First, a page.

So much like the first animation shows a sweeping motion, the sweeping motion would move to a 3rd dimension and the image grayscale/dithered b&w.

    If something like above works, then “equivalence” could be brought in, where rather rather than just flashing 100% white, a light pixel could be flashed twice as a gray, to equal one as a white. Or white could be blinked as multiple 25% or flashed once white, then refreshed in the cycle with grays.

    Equivalence could allow the observer to tune the image to their perception in order to quantify the effect. A control person should be able to tune an equivalence, then have a test person also tune to equivalence. Frame rate, frame count, dot distribution could all be tuned.

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  5. Jo No · April 9

    Admittedly, I skimmed through this b.s. because it very quickly became apparent it is an intellectualized attempt to portend understanding of psychedelic experiences to the extent they can be controlled in accordance with subjectively interpreted data. You might as well try to give an absolute definition to the experience of love. The only aspect of the article that has any credence is where it coincides with subliminal suggestion techniques used in video and audio recording developed in the early 20th century on general populates that may or may not have had been under the influence of any kind of mind altering substances. For the most part all research data compiled in those regards show that any give subject had a proclivity for the action desired by the creator of the hidden message. There again final analysis was based on subjectively interpreted data.

    Bottom line is that pschydelic experiences and others like love can not accurately be defined or measured. Let those under the influence experience what they will and stick your analytical nose in your own dark recesses and keep your results to yourself.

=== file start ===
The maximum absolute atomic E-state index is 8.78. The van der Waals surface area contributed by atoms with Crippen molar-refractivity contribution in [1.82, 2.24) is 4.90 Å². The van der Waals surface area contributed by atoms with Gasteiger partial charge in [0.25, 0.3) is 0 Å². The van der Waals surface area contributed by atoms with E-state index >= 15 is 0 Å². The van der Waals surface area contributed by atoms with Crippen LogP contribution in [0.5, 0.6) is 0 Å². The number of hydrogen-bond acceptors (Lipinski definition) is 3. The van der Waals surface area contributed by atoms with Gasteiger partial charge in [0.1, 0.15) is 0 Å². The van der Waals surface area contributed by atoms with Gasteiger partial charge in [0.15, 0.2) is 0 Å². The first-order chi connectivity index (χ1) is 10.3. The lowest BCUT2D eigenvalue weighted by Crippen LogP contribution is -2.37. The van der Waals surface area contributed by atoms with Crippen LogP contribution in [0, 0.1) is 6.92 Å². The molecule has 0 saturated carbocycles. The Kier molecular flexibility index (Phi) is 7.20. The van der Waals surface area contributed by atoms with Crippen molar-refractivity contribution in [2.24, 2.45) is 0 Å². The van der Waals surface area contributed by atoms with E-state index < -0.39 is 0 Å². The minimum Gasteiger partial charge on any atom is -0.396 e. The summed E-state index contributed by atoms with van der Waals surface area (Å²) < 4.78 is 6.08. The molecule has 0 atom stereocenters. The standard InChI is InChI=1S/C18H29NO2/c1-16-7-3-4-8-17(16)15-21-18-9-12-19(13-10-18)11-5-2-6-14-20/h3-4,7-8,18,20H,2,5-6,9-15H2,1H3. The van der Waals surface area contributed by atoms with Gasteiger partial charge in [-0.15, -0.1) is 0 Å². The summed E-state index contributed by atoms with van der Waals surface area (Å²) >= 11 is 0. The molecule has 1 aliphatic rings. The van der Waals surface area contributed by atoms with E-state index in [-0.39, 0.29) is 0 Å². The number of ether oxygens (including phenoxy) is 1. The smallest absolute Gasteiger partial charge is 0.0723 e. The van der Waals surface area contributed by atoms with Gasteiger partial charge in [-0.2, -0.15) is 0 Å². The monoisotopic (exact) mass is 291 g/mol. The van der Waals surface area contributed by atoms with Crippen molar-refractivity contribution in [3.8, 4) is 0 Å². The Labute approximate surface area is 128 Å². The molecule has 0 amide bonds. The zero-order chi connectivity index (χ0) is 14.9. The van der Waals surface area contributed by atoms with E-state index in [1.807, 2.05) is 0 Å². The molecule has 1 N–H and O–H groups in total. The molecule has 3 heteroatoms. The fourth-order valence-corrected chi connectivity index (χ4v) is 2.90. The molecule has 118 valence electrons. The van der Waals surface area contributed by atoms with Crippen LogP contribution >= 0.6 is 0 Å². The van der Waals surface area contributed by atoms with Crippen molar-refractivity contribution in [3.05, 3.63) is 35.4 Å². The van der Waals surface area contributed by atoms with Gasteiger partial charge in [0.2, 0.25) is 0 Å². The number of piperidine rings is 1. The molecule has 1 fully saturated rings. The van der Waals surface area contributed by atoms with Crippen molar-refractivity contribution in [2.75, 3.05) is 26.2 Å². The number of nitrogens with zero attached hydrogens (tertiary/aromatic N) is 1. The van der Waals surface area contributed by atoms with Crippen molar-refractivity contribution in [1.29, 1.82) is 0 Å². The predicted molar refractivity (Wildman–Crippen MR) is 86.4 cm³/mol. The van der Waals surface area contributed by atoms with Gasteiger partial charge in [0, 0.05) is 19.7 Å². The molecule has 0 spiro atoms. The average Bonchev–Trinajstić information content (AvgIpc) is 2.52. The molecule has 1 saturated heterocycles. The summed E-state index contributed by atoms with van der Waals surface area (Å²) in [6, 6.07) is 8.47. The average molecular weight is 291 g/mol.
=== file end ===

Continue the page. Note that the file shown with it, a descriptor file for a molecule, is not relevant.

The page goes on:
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  6. Sean · April 9

    The after images are absolutely best defined as additive color schemes. I think this has more to do with the physiology of the visual system – the awareness of it is all that changes after taking psychedelics. The RGB scheme is established with rod and cone cells that the visual cortex processes into a coherent image, but like with rgb pixels on televisions, if you pay attention even while sober you can see the phantoms of processing as separate colors. The after images i see while on psychedelics are also identical to the ones i see both sober today, and sober as a child. They’re just more pronounced. Also, if you haven’t heard of the mask experiment with psychedelics and schizophrenia, check that out. Another example of perceptual advantages from psychedelics.

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  9. PJosepherum · March 17

    The effect of additive colouring and other tracer phenomenon can be approximated in a sober state by stereoscopic images. Display two frames in a horizontal line, then cross the eyes to overlap the images. With some practise you can find the correct distance that the central merged image comes into focus.

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    • algekalipso · March 20

      Hello! I think you are getting onto something pretty important here. However, there have been some experiments conducted since this article was published. I have been fortunate to receive emails from people interested in helping with this project. I emailed them gifs that contain particular colors displayed in quick successions and I asked them to see whether they could blend the colors in their “after-image space.” It turns out that the particular cross-color additive function is quite more complicated than how stereoscopic images interact. I don’t yet have enough data (and iterations!) to derive a formula for this additive function, but by the looks of the responses I’ve received so far the additive function for tracers takes place in the CIELAB color space rather than in the (trivial) RGB or cone-receptor addition space, as stereoscopic images seem to work. This is super puzzling, but also encouraging. It reinforces my suspicion that the state-space of phenomenal color is an actual field (in the mathematical sense) but only when you use the CIELAB scale (which is a linear map of possible colors based on Just Noticeable Differences rather than photon-counting different frequencies of light).